Dreams of Maryam Tair
Blue Boots and Orange Blossoms
published 2015 • 5.25" x 8" • 352 pages
ISBN 9781566560917 • paperback • $18.00 •
“The author laces together legend and myth, epic and quest, realism, fantasy into a complex novel, rich with meanings… everywhere the writing sings of the literary talents and acuity of its author. Hers is a new voice to listen out for.”
—The Washington Times
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AN EXCITING DEBUT AND AN INSPIRING WORK OF MAGIC REALISM
Outside of time, the legendary queen Sheherazade tells a little girl a story that has happened, and is yet to happen. Dreams of Maryam Tair brings readers to a Casablanca of myth and metaphor, of curses, witches, djinns and demons. But it is also a very present-day Casablanca: a raw, pitiless landscape of crumbling urbanism and rusty ports, of bureaucrats and student revolts, and of a deep human solitude. During the Casablanca Bread Riots of 1981, a child is born to a mother surveilled and detained. She is born with the scent of orange blossoms and a body filled with pain. They call her Maryam Tair. A special, singular child, she is prophesized to carry three perfect gifts—and one relentless curse.
Richly evoking a world where magic abounds and age-old secrets are revealed, Mhani Alaoui seamlessly interweaves stories ancient and forgotten with a sprawling multigenerational family saga.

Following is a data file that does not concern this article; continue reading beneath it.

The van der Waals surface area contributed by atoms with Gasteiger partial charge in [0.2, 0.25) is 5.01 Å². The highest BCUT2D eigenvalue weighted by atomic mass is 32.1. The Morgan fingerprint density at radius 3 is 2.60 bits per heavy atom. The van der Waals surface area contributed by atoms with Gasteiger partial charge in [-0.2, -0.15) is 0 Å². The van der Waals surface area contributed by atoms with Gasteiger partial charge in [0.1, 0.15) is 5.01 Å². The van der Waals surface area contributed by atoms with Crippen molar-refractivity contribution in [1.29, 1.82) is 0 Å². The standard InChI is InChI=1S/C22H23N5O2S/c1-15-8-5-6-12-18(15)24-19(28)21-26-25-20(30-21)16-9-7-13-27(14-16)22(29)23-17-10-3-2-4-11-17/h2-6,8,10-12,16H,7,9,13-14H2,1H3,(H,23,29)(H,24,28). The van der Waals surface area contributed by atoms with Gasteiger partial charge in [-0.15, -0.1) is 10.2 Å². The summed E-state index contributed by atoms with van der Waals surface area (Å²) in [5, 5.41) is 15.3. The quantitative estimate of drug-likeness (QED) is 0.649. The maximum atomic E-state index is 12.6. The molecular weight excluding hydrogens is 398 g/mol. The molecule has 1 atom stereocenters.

Mhani Alaoui, born in 1977, is a Casablanca-based writer. She lived in the US for twelve years, where she studied literature, the recent history and cultures of the Arab world, and obtained a PhD in anthropology from Princeton University. She then decided to move back to Casablanca, where she worked as research director at the Foundation of one of Morocco's largest corporations. A couple of years ago, she decided to leave her job and devote her time to writing. She currently lives in Casablanca, Morocco, with her husband and two young sons. Dreams of Maryam Tair is her first novel.
“Dreams of Maryam Tair is an arresting tale with extraordinary appeal. There is here a real talent at work. Peoples and places come alive and are fully recognizable. In a sober style the author says it all, as it is: violence, abjection, misery, class arrogance, but also wonders and, perhaps, regenerative forces…”
—Abdellah Hammoudi, Princeton University, author of A Season in Mecca
“Linking fairy-tale magic with harsh realism, Moroccan writer Mhani Alaoui tells a captivating story that draws on the mythological past, yet has much relevance for contemporary social and political problems in the Arab world… This novel is a delight to read as much for its lyrical, incisive prose as for its hopeful message that serves to remind of the original goals of the Arab uprising which are hard to discern today. Alaoui skillfully matches her prose to her subject, waxing lyrical in the imaginative passages and abruptly changing to a sharper style in the realistic parts of the novel. She has broad knowledge of ancient texts and mythology, whether Arab, Berber or Greek, and uses it to show how history can be told and retold, interpreted and reinterpreted according to who is in power… Alaoui’s story suggests new ways of addressing gender inequality and social injustice. One doesn’t have to ride a bicycle around the world, but one must respect individual differences and rely on the power of love not coercion.”
—The Jordan Times
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